The Art They Want To Make

I have a YouTube channel that’s all about puppets and puppetry. To make videos, I need to have puppets to work with, and more and more often, I’ve been making newer characters a lot faster than I used to. When I first started working with puppets, I didn’t know much about making custom puppets or sewing or making a pattern or any of it, so it would often take me weeks to several months to create a puppet that I liked.

Now I can reliably make a puppet that I’m happy with within a week, and if it’s something that I can make by simplifying the process by a lot, I can put it together in a day or less. Most of the time, when I make a quick puppet, I cut a lot of corners that don’t bother me because I can hide the flaws on camera (or go back and fix them later), but it’s not something I’d like to show people in person.

First and foremost, I’m a video maker and a puppet performer, and making new puppets is, to me, a means to an end where I get to play the characters I make. I’m never quite satisfied with the puppets as puppets, because I’ve seen and performed with professional-grade puppets made by artists of the craft, and I’m not at that level yet.

Lately, I’ve been getting requests from friends and viewers to make puppets for them. It’s flattering, for sure, having the things I’ve made be seen as so well-made as to motivate someone to want to commission me to build something for them. However, I’m not a custom puppet maker. As I mentioned above, I’m a puppeteer who performs with the things he makes, but I’m not someone who wants to make a living sewing or building puppets for other people.

This brings up an interesting subject to me. Often, we’ll see artists doing something that impresses us and want part of that for ourselves. A painter who likes to make landscapes may be able to paint you a portrait, but it’s up to the individual artist to determine whether or not they wish to divert themselves away from the things they’re currently making in order to make something especially for you.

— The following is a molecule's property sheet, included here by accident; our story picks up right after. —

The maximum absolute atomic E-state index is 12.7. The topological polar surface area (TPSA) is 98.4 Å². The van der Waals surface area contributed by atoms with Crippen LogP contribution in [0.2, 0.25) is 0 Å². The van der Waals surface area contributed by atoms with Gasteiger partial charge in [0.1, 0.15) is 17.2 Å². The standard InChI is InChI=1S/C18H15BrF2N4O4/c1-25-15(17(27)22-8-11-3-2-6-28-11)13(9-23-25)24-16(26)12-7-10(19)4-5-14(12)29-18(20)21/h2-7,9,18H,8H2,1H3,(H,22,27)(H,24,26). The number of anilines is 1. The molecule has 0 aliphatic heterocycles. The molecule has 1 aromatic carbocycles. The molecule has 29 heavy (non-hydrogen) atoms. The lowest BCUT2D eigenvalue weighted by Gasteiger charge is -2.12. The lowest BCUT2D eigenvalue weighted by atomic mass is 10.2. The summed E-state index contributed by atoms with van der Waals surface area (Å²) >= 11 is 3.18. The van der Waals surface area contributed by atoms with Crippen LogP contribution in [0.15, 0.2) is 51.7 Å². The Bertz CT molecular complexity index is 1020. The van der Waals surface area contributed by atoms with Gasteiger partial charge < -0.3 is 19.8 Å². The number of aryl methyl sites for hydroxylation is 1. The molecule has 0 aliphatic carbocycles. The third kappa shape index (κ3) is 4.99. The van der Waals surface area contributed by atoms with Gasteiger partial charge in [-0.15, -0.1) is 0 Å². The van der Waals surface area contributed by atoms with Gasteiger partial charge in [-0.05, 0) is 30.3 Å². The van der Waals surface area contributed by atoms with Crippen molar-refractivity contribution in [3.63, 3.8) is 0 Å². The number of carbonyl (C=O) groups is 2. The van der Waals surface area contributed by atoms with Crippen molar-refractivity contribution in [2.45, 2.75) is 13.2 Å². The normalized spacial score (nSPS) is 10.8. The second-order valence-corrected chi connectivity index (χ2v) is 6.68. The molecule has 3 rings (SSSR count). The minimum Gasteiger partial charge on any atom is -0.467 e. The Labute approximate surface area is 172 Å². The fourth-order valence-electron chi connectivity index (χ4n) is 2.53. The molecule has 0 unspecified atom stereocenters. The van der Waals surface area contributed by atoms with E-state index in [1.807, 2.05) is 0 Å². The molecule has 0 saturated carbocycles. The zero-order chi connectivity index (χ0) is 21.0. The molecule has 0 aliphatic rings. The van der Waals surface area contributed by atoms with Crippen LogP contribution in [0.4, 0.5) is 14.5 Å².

That’s not to say you shouldn’t ask, if you’re really interested in getting something handmade by the person you like. However, realize that often the art you want to see from someone is something they may not be interested in making, so it’s very important to respect that creative path. And if you can, support the art that the person is making. A lot of the people who have asked me for custom puppets have never shown any interest in watching the videos I make with the puppets I’ve built, and while I can’t force their hands (or eyes and ears) to do that, it would really mean a lot if the people who said, “Could you make me a puppet?” knew enough about what I’ve made and what they’ve done in my primary creative outlet to say something about it.

This is a little rambling and personal, but it’s important to me. I always try to approach artists in the way that is respectful of the work they’re doing and present my commission request as a fan and not just someone who sees an opportunity to use the closest (or cheapest) set of talented hands to make the thing I have in my own head, so I encourage others to do the same.

Support the art that artists are making, rather than the art you necessarily think they should be making. You may be surprised at how much you like it!

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